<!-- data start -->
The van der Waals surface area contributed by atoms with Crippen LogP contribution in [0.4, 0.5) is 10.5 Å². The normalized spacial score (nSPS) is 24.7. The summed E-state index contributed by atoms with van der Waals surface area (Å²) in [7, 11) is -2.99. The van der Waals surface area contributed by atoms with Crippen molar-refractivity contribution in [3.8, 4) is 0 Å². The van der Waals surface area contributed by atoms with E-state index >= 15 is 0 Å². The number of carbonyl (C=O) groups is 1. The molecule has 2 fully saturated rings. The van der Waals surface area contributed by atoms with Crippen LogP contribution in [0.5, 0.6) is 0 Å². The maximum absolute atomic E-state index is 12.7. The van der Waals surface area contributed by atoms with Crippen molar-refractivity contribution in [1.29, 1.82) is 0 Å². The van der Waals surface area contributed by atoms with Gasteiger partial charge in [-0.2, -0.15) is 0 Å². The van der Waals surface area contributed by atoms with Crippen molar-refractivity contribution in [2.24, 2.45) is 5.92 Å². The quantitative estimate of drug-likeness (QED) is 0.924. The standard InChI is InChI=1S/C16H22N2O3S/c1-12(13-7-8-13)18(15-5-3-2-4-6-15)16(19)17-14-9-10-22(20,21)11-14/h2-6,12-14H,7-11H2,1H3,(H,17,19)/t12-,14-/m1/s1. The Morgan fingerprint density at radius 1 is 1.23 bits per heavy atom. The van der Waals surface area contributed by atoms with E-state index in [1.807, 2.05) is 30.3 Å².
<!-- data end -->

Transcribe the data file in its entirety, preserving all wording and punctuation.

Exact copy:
The van der Waals surface area contributed by atoms with Crippen LogP contribution in [0.4, 0.5) is 10.5 Å². The normalized spacial score (nSPS) is 24.7. The summed E-state index contributed by atoms with van der Waals surface area (Å²) in [7, 11) is -2.99. The van der Waals surface area contributed by atoms with Crippen molar-refractivity contribution in [3.8, 4) is 0 Å². The van der Waals surface area contributed by atoms with E-state index >= 15 is 0 Å². The number of carbonyl (C=O) groups is 1. The molecule has 2 fully saturated rings. The van der Waals surface area contributed by atoms with Crippen LogP contribution in [0.5, 0.6) is 0 Å². The maximum absolute atomic E-state index is 12.7. The van der Waals surface area contributed by atoms with Crippen molar-refractivity contribution in [1.29, 1.82) is 0 Å². The van der Waals surface area contributed by atoms with Gasteiger partial charge in [-0.2, -0.15) is 0 Å². The van der Waals surface area contributed by atoms with Crippen molar-refractivity contribution in [2.24, 2.45) is 5.92 Å². The quantitative estimate of drug-likeness (QED) is 0.924. The standard InChI is InChI=1S/C16H22N2O3S/c1-12(13-7-8-13)18(15-5-3-2-4-6-15)16(19)17-14-9-10-22(20,21)11-14/h2-6,12-14H,7-11H2,1H3,(H,17,19)/t12-,14-/m1/s1. The Morgan fingerprint density at radius 1 is 1.23 bits per heavy atom. The van der Waals surface area contributed by atoms with E-state index in [1.807, 2.05) is 30.3 Å².